April is National Poetry Month: Celebrating the Human Spirit
The greatest poet in the English language, William Shakespeare, was born April 23, 1564 (and died on the same day, 52 years later), so it's especially fitting that April is National Poetry Month. According to the Academy of American Poets, it's "the largest literary celebration in the world, with tens of millions of readers, students, K-12 teachers, librarians, booksellers, literary event curators, publishers, bloggers, and, of course, poets marking poetry's important place in our culture and our lives."
Poetry, it has been observed, can express truths that are inaccessible in any other medium. It pervades our lives, even when we're mostly unaware of it: in the music we hear, the prayers we repeat, and the core truths that guide us. Most importantly--as Pres. John F. Kennedy observed in his speech "Power and Poetry," in honor of the late poet Robert Frost--poetry expresses the human spirit. "Our national strength matters," Kennedy said in discussing the importance of the poet's work, "but the spirit which informs and controls our strength matters just as much."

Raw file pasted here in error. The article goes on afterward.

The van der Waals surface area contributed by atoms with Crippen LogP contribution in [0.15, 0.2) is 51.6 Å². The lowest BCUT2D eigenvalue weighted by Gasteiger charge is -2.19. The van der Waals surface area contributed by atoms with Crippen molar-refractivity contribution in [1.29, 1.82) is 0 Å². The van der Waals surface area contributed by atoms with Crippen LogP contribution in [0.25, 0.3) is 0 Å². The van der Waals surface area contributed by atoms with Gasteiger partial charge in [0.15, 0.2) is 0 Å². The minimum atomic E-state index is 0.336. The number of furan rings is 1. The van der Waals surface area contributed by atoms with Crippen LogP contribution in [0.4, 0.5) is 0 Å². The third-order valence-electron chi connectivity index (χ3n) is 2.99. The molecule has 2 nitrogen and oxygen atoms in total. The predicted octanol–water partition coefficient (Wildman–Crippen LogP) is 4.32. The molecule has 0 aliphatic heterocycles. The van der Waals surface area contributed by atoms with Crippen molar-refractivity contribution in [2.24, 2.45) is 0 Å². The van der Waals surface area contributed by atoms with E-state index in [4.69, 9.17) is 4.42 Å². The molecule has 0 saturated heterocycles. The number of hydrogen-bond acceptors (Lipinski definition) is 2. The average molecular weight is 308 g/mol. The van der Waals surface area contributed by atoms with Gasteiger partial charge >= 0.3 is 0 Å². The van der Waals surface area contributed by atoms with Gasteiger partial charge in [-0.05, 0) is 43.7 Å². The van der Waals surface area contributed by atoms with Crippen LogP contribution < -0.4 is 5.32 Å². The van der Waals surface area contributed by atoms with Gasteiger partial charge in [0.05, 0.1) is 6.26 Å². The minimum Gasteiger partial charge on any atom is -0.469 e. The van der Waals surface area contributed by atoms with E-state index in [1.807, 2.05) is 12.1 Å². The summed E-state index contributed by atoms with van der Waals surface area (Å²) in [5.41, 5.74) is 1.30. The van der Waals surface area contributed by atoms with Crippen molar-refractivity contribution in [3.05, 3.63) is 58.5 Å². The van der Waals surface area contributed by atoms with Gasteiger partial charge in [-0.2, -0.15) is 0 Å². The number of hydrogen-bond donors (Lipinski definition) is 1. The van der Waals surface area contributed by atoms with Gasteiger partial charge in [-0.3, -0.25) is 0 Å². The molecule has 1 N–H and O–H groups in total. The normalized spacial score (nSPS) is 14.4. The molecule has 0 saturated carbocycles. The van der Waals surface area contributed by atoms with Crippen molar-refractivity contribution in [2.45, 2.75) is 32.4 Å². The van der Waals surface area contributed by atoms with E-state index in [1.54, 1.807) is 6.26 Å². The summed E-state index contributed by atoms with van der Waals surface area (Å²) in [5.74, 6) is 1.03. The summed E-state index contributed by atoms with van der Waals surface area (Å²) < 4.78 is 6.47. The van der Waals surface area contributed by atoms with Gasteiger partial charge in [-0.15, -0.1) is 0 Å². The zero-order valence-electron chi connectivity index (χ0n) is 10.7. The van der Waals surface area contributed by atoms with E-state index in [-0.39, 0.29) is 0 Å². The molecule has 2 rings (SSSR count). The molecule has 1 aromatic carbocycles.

Take time to celebrate that unquenchable spirit with National Poetry Month this April. Here are some suggestions of poetry-related titles to offer your readers:
With The Great Gatsby now out in theatres, there will likely be a surge of students and library patrons interested in reading this book and other works by F. Scott Fitzgerald. Here are a few titles and teaching resources available from Perma-Bound Canada!
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